Homeland Security Grant Enhancement Act ensures states receive fair share of funding & streamlines grant process for first responders
Oct 04 2004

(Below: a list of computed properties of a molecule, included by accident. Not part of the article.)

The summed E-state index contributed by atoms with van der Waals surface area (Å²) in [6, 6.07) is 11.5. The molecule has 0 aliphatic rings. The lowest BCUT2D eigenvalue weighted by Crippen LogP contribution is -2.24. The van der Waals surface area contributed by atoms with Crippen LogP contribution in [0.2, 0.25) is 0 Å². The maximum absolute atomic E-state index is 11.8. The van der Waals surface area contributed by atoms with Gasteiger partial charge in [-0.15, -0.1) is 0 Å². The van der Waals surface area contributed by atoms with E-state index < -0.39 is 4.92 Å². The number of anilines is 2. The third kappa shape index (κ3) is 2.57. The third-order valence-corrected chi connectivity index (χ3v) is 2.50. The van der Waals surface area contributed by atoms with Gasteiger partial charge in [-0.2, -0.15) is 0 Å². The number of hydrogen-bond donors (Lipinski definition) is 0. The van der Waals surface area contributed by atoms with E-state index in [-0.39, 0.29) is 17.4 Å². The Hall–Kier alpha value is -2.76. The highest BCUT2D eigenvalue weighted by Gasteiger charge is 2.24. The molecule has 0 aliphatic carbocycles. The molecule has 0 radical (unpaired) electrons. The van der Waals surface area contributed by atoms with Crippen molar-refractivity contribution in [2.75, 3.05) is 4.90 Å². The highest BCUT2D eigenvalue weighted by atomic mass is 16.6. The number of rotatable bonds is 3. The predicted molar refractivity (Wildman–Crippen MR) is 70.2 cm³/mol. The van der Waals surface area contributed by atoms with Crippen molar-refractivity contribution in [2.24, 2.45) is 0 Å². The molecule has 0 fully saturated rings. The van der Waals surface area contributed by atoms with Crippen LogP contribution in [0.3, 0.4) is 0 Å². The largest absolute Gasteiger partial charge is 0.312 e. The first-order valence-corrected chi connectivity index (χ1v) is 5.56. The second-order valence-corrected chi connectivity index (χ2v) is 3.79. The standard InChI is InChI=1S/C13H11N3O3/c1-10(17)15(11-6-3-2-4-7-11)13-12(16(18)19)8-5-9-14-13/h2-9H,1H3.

For Immediate Release Contact: Elissa Davidson (Collins) 202-224-4751 October 4, 2004 Leslie Phillips (Lieberman) 202-224-0384 Bill Ghent (Carper) 202-224-2441 Washington, DC – The Senate today approved an amendment introduced by Senators Susan Collins (R-ME), Joseph Lieberman (D-CT), and Tom Carper (D-DE) that would redefine the funding formula for the distribution of homeland security grants, more than doubling the amount allocated to states that are considered high-risk for terrorist attacks and ensuring that all states receive a baseline level of funding. The legislation, called the Homeland Security Grant Enhancement Act, would also help deliver federal homeland security grants to local first responders more efficiently and expeditiously. The 9/11 Commission has endorsed this provision. The legislation was offered as an amendment to the Collins-Lieberman National Intelligence Reform Act, which is being considered this week by the Senate. Senators Collins and Lieberman are the leaders, and Senators Carper is a member, of the Senate Governmental Affairs Committee, which has jurisdiction over the Department of Homeland Security (DHS). “The distribution of federal homeland security dollars should be determined according to risk and vulnerability to terrorist attacks. At the same time, every state has vulnerabilities and each should be ensured a baseline level of homeland security funding to assure preparedness,” said the Senators in a joint statement. “This legislation addresses the homeland security needs of small and rural states, as well as states with major metropolitan centers.” The Collins-Lieberman-Carper amendment would also streamline the grant process to ensure local first responders receive homeland security funding more quickly and establishes a “one stop shopping” Homeland Security Information Clearinghouse to provide states and local governments with the information they need on grant programs. The legislation directs DHS to create a national domestic preparedness training center to assist states in developing, maintaining, and adopting certifiable training standards for first responders. It also gives state and local governments greater flexibility to transfer state homeland security grant funds among different preparedness activities, such as training, planning, and equipment. “Our amendment would provide states with the predictable, steady stream of homeland security dollars they need to defend themselves from terrorist threats,” said the Senators. The National Governors Association, Advocates for EMS, National Council of State Legislatures, Council of State Governments, National Association of Counties, National League of Cities, International City/County Management Association, Fraternal Order of Police, and National Fire Chiefs Association have endorsed the Homeland Security Grant Enhancement Act.